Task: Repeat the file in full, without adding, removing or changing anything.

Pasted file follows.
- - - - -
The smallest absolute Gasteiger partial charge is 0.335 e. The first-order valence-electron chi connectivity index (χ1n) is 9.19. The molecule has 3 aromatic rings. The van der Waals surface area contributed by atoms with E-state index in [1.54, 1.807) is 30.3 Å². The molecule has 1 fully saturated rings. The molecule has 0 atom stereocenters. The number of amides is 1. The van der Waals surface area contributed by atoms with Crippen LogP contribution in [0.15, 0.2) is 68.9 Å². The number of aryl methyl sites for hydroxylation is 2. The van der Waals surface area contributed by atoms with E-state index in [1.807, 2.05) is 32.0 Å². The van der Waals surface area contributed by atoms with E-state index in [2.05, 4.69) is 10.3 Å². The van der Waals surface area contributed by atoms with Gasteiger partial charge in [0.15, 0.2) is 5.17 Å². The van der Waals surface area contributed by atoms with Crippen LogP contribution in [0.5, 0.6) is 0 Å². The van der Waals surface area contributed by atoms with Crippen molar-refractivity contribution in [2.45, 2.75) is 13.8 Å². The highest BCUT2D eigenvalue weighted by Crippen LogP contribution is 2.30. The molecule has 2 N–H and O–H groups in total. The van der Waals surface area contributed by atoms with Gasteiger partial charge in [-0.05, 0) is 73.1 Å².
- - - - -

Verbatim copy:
The smallest absolute Gasteiger partial charge is 0.335 e. The first-order valence-electron chi connectivity index (χ1n) is 9.19. The molecule has 3 aromatic rings. The van der Waals surface area contributed by atoms with E-state index in [1.54, 1.807) is 30.3 Å². The molecule has 1 fully saturated rings. The molecule has 0 atom stereocenters. The number of amides is 1. The van der Waals surface area contributed by atoms with Crippen LogP contribution in [0.15, 0.2) is 68.9 Å². The number of aryl methyl sites for hydroxylation is 2. The van der Waals surface area contributed by atoms with E-state index in [1.807, 2.05) is 32.0 Å². The van der Waals surface area contributed by atoms with E-state index in [2.05, 4.69) is 10.3 Å². The van der Waals surface area contributed by atoms with Gasteiger partial charge in [0.15, 0.2) is 5.17 Å². The van der Waals surface area contributed by atoms with Crippen LogP contribution in [0.5, 0.6) is 0 Å². The van der Waals surface area contributed by atoms with Crippen molar-refractivity contribution in [2.45, 2.75) is 13.8 Å². The highest BCUT2D eigenvalue weighted by Crippen LogP contribution is 2.30. The molecule has 2 N–H and O–H groups in total. The van der Waals surface area contributed by atoms with Gasteiger partial charge in [-0.05, 0) is 73.1 Å².